There are many kinds of aphids and they vary greatly in color and in general appearance, e.g., ‘greenfly’, ‘blackfly’, `woolly aphid’, etc.
Often the pest is not noticed until large colonies have built up, which can happen very quickly in warm weather. By the time the damage is noticed, the aphids may have migrated, leaving only their cast skins. Aphids feed by sucking the sap which gives rise to various types of damage. Flowers, shoots and fruits may be deformed; foliage curled, blistered or discolored and galls are sometimes formed on stems or leaves. Other effects of infestations include the transmission of virus diseases; the attraction of ants to the honeydew excreted by the aphids and the growth of sooty molds on this sticky deposit, which gives affected plants a dirty and neglected appearance.
Most aphids lay overwintering eggs on trees and shrubs. In spring, these give rise to aphids which produce living young, not eggs. After several generations, winged forms appear and these are able to migrate to herbaceous host-plants where breeding goes on throughout the summer months. In autumn, winged aphids return to the trees and shrubs where the winter eggs are laid.
Tar oil or DNOC-petroleum sprays may be used against the egg stage when trees are completely dormant. Various combination sprays can be used on fruit trees at the bud-burst to green cluster stage in early spring. If BHC is used after petal fall, derris should be added against red spider, or malathion(nasty stuff) can be used whenever an infestation is noticed. On ornamentals, aphids may be controlled by malathion, dimethoate, nicotine, BHC or derris. It is necessary to read makers’ instructions carefully to ascertain how long should elapse between spraying and harvesting edible crops and whether any plants are liable to damage by the chosen insecticide.
Aphids have many natural enemies, including ladybirds and their larvae, lacewing larvae, syrphid fly larvae and braconid parasites.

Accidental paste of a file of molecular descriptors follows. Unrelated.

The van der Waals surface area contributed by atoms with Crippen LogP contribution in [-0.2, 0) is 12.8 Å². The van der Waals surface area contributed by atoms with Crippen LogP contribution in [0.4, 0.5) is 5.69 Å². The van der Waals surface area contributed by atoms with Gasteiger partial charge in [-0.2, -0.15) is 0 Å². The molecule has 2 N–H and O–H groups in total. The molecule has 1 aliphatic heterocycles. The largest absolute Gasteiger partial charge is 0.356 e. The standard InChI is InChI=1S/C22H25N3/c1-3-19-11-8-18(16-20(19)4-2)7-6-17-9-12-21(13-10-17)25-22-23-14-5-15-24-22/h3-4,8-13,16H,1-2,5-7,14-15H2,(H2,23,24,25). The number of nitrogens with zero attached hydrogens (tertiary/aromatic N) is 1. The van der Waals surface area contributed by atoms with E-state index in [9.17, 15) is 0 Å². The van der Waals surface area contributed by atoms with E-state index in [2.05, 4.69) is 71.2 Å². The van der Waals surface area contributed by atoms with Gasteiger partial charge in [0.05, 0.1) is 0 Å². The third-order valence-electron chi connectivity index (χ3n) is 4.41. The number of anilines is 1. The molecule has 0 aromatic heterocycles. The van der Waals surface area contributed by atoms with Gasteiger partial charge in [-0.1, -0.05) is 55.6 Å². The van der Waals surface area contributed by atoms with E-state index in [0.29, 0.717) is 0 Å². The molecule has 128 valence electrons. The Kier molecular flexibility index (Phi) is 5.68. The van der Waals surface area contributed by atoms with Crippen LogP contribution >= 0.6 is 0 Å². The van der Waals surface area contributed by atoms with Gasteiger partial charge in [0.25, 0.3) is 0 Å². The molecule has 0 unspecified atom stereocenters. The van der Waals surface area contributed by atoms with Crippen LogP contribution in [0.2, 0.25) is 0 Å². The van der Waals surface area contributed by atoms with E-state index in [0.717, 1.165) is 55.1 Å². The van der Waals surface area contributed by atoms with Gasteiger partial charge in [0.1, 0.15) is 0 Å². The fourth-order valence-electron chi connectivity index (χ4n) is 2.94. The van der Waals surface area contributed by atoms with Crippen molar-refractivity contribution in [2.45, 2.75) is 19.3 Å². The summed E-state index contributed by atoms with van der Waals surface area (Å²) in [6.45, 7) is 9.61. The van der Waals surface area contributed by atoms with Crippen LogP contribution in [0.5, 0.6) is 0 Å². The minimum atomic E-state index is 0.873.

Apple aphids: Apple-grass aphid (Rhopalosiphum insertum). Sometimes known as oat apple aphid. Attacks apple, pear and quince etc. Light green with darker stripes Feeds among blossom, buds and young leaves, causing some leaf curl. About mid-May, migration takes place to grasses for the summer months. In early autumn, winged forms return to fruit trees where over-wintering eggs are laid.
Green apple aphid (Aphis pomi). Attacks apple, pear, quince, rowan, hawthorn, cotoneaster, etc., and can be a severe pest of nursery stock. Young shoots become thickly coated with velvety-green aphids. Leaf-curl is caused and the shoot-tips may be killed. The shiny, black, oval eggs are laid on the shoots in vast numbers in early autumn.
Rosy apple aphid (Sappaphis mali). Colonies of aphids varying from pink to blue-grey and slightly ‘mealy’, infest the shoots, causing severe leaf-curl and small, distorted fruits. In June most of the aphids migrate to plantains. A winged generation returns to apple in September, when overwintering eggs are laid.
Rosy leaf-curling aphid (Sappaphis devecta). Easily detected because attacked leaves become bright red and severely curled. The aphids feeding within are mealy bluish grey. They tend to infest the same trees year after year. Eggs are laid in late June and July in cracks in the bark and sites well protected from winter sprays. Therefore, a combination spray should be applied at the bud burst to green cluster stage in spring, or malathion may be used whenever the pest is noticed.
Woolly aphid (Eriosoma lanigerum) also called American blight. Attacks apple, pyrus, cotoneaster, puracantha, etc. Brownish purple in color but protected by conspicuous tufts of white, waxy cotton wool especially in the summer months. Feeding causes galling of shoots and splits may develop allowing disease to enter. Fresh infestations are liable to occur annually as the pest migrates freely. Root infestations occur abroad but rarely in Britain, although colonies may be found at the base of the trunk or on exposed roots. The aphid hibernates under loose bark, etc., making control by winter sprays difficult. Small infestations may be painted over with methylated spirits. Otherwise, spraying with BHC and a succinate wetter at the pink bud stage of apple, or with malathion whenever an infestation is noticed, should give control. The woolly aphid parasite, Aphelinus mali, has been used commercially against the pest but needs to be kept in cold storage during the winter as wet seasons appear to be unfavorable to its survival. The galls are often pecked out by birds.